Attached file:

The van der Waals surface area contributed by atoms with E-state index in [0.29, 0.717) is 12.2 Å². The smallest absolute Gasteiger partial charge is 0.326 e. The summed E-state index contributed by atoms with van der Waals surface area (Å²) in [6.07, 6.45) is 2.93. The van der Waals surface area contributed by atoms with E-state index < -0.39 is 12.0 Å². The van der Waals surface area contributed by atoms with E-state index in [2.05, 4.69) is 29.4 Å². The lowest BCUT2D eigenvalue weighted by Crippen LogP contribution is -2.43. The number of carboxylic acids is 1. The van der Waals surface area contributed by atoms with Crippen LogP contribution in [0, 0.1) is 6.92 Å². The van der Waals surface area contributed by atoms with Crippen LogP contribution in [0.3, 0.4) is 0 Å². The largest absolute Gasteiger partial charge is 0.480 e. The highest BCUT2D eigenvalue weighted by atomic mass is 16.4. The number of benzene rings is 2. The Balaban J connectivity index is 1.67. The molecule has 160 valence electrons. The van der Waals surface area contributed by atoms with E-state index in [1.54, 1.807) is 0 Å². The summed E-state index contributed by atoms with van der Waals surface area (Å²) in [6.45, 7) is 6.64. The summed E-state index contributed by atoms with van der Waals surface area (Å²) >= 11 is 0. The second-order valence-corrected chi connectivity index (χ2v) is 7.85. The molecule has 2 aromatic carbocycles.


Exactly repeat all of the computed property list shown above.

The van der Waals surface area contributed by atoms with E-state index in [0.29, 0.717) is 12.2 Å². The smallest absolute Gasteiger partial charge is 0.326 e. The summed E-state index contributed by atoms with van der Waals surface area (Å²) in [6.07, 6.45) is 2.93. The van der Waals surface area contributed by atoms with E-state index < -0.39 is 12.0 Å². The van der Waals surface area contributed by atoms with E-state index in [2.05, 4.69) is 29.4 Å². The lowest BCUT2D eigenvalue weighted by Crippen LogP contribution is -2.43. The number of carboxylic acids is 1. The van der Waals surface area contributed by atoms with Crippen LogP contribution in [0, 0.1) is 6.92 Å². The van der Waals surface area contributed by atoms with Crippen LogP contribution in [0.3, 0.4) is 0 Å². The largest absolute Gasteiger partial charge is 0.480 e. The highest BCUT2D eigenvalue weighted by atomic mass is 16.4. The number of benzene rings is 2. The Balaban J connectivity index is 1.67. The molecule has 160 valence electrons. The van der Waals surface area contributed by atoms with E-state index in [1.54, 1.807) is 0 Å². The summed E-state index contributed by atoms with van der Waals surface area (Å²) in [6.45, 7) is 6.64. The summed E-state index contributed by atoms with van der Waals surface area (Å²) >= 11 is 0. The second-order valence-corrected chi connectivity index (χ2v) is 7.85. The molecule has 2 aromatic carbocycles.